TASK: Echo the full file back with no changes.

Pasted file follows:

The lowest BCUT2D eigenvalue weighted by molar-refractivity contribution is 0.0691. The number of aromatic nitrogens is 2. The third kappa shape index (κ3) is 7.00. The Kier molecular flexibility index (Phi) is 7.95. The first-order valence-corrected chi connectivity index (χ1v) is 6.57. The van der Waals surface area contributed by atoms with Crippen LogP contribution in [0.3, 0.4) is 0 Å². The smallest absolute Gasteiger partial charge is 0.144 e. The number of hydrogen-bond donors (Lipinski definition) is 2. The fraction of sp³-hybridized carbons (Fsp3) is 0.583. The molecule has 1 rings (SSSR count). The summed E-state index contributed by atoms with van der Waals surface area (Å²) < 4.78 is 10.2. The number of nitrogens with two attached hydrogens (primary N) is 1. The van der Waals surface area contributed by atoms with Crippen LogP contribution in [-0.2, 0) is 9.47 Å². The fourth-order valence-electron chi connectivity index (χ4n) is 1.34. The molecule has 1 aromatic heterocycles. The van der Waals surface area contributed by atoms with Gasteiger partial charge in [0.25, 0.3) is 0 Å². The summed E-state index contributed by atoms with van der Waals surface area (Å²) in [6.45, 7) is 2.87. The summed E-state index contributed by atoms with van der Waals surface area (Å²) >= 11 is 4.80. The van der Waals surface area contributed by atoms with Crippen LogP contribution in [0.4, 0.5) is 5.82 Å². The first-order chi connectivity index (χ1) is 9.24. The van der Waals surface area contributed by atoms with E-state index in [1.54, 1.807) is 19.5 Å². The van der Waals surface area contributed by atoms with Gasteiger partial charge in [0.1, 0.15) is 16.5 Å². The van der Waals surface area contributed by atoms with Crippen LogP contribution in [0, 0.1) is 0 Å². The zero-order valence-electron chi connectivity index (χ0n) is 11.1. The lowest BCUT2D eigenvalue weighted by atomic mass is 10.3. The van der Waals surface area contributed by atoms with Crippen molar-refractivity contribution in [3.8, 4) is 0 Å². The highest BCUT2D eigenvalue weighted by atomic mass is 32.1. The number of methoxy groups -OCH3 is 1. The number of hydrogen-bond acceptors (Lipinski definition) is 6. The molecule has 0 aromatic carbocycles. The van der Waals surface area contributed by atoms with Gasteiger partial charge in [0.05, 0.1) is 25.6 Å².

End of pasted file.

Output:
The lowest BCUT2D eigenvalue weighted by molar-refractivity contribution is 0.0691. The number of aromatic nitrogens is 2. The third kappa shape index (κ3) is 7.00. The Kier molecular flexibility index (Phi) is 7.95. The first-order valence-corrected chi connectivity index (χ1v) is 6.57. The van der Waals surface area contributed by atoms with Crippen LogP contribution in [0.3, 0.4) is 0 Å². The smallest absolute Gasteiger partial charge is 0.144 e. The number of hydrogen-bond donors (Lipinski definition) is 2. The fraction of sp³-hybridized carbons (Fsp3) is 0.583. The molecule has 1 rings (SSSR count). The summed E-state index contributed by atoms with van der Waals surface area (Å²) < 4.78 is 10.2. The number of nitrogens with two attached hydrogens (primary N) is 1. The van der Waals surface area contributed by atoms with Crippen LogP contribution in [-0.2, 0) is 9.47 Å². The fourth-order valence-electron chi connectivity index (χ4n) is 1.34. The molecule has 1 aromatic heterocycles. The van der Waals surface area contributed by atoms with Gasteiger partial charge in [0.25, 0.3) is 0 Å². The summed E-state index contributed by atoms with van der Waals surface area (Å²) in [6.45, 7) is 2.87. The summed E-state index contributed by atoms with van der Waals surface area (Å²) >= 11 is 4.80. The van der Waals surface area contributed by atoms with Crippen LogP contribution in [0.4, 0.5) is 5.82 Å². The first-order chi connectivity index (χ1) is 9.24. The van der Waals surface area contributed by atoms with E-state index in [1.54, 1.807) is 19.5 Å². The van der Waals surface area contributed by atoms with Gasteiger partial charge in [0.1, 0.15) is 16.5 Å². The van der Waals surface area contributed by atoms with Crippen LogP contribution in [0, 0.1) is 0 Å². The zero-order valence-electron chi connectivity index (χ0n) is 11.1. The lowest BCUT2D eigenvalue weighted by atomic mass is 10.3. The van der Waals surface area contributed by atoms with Crippen molar-refractivity contribution in [3.8, 4) is 0 Å². The highest BCUT2D eigenvalue weighted by atomic mass is 32.1. The number of methoxy groups -OCH3 is 1. The number of hydrogen-bond acceptors (Lipinski definition) is 6. The molecule has 0 aromatic carbocycles. The van der Waals surface area contributed by atoms with Gasteiger partial charge in [0.05, 0.1) is 25.6 Å².